Concomitance of a novel RMDN2-ALK fusion and an EML4-ALK fusion in a lung adenocarcinoma

Liqun Jiang, Suping Chen, Victoria Stinnett, Lisa Haley, Laura Morsberger, Alison Shane, Melanie Hardy, Kirstin Smith, Christopher D. Gocke, Ming Tseh Lin, Ying S. Zou

Research output: Contribution to journalArticlepeer-review


The anaplastic lymphoma kinase (ALK) fusions/rearrangements in non-small cell lung cancer (NSCLC) act as oncogenic driver mutations. ALK tyrosine kinase inhibitors have anti-tumor activities in ALK-positive NSCLC. Although the EML4-ALK fusion is common in NSCLC, concomitance of an additional ALK fusion together with an EML4-ALK fusion is not common. Here, we present a lung adenocarcinoma with two ALK fusions, a novel RMDN2-ALK fusion accompanied by an EML4-ALK fusion, detected by a targeted next generation sequencing assay. The genomic translocation breakpoints of the RMDN2-ALK fusion were mapped to intron 2 for RMDN2 and exon 15 for ALK, and EML4-ALK breakpoints were mapped to intron 13 for EML4 and intron 19 for ALK. ALK break-apart FISH detected multiple ALK rearrangements, a gene fusion panel (NanoString) test confirmed the EML4-ALK fusion, and RNA-sequencing revealed two ALK fusions. The RMDN2 gene locates at the short arm of chromosome 2 between ALK and EML4 genes. The intact ALK kinase domain fused to RMDN2. Genome-wide copy number variants were found in multiple chromosome arms and the short arm of chromosome 2, suggestive of complex rearrangements. Further detailed analyses of breakpoints and copy number variants may shed light on mechanisms of their formation and pathogenesis in lung malignancies.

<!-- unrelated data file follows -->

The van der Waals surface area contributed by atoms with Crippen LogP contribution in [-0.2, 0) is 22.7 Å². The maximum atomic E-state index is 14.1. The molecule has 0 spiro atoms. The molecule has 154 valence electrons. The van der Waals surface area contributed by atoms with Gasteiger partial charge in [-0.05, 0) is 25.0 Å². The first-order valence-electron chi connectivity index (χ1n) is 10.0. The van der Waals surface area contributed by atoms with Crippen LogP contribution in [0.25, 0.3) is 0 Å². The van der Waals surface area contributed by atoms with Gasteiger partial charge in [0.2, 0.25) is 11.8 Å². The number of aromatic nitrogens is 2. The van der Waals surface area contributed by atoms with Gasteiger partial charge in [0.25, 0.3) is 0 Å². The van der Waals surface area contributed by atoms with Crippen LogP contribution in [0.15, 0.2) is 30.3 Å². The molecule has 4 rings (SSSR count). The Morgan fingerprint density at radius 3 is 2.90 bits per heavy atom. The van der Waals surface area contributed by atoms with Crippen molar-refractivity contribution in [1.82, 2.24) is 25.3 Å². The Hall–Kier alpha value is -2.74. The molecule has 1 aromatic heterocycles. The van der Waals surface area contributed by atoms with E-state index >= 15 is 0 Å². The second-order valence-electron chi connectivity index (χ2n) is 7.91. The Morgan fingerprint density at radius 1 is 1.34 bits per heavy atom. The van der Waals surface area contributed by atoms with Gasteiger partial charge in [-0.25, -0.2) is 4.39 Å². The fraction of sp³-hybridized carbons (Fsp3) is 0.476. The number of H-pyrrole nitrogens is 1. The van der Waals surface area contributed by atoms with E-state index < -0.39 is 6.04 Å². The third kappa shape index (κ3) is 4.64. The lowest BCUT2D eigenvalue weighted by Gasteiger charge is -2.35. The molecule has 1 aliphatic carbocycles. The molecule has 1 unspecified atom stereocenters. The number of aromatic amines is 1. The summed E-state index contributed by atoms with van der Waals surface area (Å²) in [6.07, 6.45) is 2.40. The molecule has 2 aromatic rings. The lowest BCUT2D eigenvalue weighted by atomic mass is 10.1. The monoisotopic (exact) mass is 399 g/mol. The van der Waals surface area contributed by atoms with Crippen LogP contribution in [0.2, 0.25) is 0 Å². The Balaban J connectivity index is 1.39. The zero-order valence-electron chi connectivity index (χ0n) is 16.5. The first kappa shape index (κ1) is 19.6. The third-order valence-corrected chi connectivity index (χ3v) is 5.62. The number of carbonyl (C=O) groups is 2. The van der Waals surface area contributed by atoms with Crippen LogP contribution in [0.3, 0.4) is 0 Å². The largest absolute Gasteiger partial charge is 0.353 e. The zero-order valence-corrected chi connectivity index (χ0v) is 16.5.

Original languageEnglish (US)
Pages (from-to)18-22
Number of pages5
JournalCancer Genetics
StatePublished - Nov 2021


  • ALK rearrangements
  • EML4-ALK fusion
  • Lung cancer
  • Next generation sequencing
  • RMDN2-ALK fusion

ASJC Scopus subject areas

  • Molecular Biology
  • Genetics
  • Cancer Research


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